What does it all mean? Taken together, our results suggest that predictions of an all-digital future were somewhere between premature and naive. This meshes with the general mood at SXSW: As The Wall Street Journal's Accelerator blog noted, "This year it was all about the real world." MakerBot and its new Digitizer Desktop 3D Scanner were a big hit. MakerBot has already taken us from the Metaverse to the Thingiverse. With the new Digitizer, CEO Bre Pettis observed in his opening remarks last Friday, it's doing the reverse as well—bringing physical objects into the digital world.
What we found was that people value digital for its functionality—but they value physical objects as well, for reasons that have little to do with practical considerations. From a marketing standpoint, this means that purveyors of digital offerings and physical goods alike need to hone their thinking. In the end, we came up with six ways marketers can leverage these findings to address people's wants and expectations:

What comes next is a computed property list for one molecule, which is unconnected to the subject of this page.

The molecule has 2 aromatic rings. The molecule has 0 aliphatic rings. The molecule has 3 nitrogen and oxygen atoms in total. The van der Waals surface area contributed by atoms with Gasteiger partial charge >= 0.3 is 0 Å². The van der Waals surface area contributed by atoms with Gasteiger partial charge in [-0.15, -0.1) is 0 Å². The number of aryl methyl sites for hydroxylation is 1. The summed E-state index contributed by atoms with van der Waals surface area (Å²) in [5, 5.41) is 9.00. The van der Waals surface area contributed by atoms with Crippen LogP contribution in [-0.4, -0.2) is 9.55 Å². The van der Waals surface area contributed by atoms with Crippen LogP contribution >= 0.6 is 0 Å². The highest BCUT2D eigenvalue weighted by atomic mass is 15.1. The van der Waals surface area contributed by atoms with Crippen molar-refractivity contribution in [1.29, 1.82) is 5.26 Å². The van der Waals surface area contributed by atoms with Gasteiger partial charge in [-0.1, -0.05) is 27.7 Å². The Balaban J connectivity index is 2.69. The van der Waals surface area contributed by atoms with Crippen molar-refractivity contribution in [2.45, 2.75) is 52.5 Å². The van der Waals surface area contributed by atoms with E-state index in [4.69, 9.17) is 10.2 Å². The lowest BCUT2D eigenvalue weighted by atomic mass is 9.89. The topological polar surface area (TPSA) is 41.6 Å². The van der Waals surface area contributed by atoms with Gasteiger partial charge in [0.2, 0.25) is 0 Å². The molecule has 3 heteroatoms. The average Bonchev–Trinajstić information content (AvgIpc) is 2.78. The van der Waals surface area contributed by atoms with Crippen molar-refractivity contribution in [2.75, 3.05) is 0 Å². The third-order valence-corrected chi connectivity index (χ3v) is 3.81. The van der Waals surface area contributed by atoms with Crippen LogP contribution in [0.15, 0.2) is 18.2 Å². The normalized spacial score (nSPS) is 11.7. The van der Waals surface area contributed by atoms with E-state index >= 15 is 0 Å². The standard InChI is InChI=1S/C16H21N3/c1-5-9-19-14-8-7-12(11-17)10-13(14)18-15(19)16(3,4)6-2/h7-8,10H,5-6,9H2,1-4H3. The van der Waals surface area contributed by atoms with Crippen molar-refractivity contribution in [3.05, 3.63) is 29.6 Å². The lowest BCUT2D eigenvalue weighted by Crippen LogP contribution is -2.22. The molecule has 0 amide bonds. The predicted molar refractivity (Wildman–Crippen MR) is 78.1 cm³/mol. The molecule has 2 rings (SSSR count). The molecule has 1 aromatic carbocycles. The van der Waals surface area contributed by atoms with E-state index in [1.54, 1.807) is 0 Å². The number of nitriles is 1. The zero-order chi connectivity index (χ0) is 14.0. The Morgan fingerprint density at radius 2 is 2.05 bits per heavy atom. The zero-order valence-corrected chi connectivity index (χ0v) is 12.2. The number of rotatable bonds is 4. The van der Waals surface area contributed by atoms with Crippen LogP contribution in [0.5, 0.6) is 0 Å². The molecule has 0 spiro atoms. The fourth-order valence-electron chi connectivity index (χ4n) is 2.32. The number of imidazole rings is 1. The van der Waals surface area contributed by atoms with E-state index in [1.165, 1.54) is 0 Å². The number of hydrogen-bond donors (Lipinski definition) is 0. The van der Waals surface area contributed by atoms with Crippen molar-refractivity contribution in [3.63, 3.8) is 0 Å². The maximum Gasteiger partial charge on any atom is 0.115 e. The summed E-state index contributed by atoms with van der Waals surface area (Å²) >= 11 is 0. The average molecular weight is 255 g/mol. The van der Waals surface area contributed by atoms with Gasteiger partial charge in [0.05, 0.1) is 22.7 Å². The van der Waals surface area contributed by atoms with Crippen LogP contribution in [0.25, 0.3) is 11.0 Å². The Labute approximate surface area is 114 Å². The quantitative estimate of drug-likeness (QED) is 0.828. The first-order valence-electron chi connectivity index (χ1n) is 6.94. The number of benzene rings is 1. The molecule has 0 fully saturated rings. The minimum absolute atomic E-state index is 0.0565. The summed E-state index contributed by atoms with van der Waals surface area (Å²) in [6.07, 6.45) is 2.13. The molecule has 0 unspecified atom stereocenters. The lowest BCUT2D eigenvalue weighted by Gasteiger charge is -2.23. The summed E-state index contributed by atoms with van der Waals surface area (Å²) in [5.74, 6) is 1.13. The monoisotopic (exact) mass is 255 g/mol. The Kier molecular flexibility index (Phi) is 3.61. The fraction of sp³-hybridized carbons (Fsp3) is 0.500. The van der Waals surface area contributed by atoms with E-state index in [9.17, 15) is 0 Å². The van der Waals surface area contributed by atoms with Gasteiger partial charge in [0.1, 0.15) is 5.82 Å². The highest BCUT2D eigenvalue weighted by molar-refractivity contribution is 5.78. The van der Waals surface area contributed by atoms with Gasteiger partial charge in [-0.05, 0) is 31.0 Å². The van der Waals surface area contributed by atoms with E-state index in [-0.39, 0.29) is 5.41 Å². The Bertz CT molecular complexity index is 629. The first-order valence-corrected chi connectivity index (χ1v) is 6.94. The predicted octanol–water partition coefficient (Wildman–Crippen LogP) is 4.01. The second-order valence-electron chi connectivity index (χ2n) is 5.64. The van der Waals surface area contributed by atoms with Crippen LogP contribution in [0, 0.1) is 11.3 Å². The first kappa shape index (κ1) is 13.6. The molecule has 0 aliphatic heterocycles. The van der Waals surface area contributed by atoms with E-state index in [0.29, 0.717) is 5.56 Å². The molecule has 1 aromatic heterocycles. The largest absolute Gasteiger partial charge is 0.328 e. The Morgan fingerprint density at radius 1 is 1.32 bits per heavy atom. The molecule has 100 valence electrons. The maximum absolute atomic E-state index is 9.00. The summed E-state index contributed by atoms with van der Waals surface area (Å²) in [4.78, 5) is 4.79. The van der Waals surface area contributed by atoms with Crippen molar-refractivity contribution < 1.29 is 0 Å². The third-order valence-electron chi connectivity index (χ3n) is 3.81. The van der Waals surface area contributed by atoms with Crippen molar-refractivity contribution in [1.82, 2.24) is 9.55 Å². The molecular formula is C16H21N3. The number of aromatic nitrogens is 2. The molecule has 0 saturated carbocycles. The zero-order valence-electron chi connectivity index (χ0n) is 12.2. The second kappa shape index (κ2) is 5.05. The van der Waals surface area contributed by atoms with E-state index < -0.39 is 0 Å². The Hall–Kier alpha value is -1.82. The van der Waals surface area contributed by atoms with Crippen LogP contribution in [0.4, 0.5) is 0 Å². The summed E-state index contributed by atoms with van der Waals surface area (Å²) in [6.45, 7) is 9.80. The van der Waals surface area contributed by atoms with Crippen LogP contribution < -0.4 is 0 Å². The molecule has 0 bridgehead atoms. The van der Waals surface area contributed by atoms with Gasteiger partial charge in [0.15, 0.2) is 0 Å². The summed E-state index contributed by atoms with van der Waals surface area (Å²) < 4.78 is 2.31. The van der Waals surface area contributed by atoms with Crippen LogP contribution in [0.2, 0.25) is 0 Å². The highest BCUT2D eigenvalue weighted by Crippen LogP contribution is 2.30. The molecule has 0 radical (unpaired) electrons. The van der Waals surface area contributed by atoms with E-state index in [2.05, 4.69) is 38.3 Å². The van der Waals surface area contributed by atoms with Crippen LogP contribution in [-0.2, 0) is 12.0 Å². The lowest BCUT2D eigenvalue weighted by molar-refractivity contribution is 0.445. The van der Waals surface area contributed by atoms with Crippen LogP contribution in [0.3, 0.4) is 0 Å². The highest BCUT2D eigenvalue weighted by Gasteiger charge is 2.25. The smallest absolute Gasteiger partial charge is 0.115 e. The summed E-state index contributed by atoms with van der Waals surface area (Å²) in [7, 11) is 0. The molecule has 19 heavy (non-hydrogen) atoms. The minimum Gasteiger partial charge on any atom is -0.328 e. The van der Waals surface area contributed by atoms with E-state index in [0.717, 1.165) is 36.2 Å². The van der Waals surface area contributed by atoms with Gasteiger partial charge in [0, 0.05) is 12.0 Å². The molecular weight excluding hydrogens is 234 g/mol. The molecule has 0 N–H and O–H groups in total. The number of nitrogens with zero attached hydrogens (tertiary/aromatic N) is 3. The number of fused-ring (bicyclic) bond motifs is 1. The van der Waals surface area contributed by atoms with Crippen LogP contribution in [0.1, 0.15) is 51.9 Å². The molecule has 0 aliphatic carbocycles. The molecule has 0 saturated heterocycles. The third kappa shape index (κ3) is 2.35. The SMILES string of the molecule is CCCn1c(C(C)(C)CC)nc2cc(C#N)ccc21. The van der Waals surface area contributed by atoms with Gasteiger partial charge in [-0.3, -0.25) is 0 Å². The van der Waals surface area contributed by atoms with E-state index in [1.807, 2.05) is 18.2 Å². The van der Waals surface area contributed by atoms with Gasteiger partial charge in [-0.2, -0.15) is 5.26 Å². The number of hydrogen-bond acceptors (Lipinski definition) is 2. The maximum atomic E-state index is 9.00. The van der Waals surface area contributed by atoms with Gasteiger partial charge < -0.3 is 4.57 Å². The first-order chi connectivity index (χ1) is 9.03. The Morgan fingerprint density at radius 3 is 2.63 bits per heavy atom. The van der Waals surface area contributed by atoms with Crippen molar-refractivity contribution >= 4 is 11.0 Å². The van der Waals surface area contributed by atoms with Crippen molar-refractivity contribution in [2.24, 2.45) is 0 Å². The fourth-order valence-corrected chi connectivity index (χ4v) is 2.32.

1. Play up everything that's unique about physical goods—their tactile qualities, their imperfections, their ability to endure over time.
2. Avoid the emotional void in digital. Since digital offerings typically lack the emotional appeal of actual stuff, focus on ways to make them more seem warmer and more personable. As Paul noted in a Q&A we did with JWT Intelligence, "We’re looking for more meaningful emotional experiences and connections. We’re seeking to rebalance our IQ and EQ states."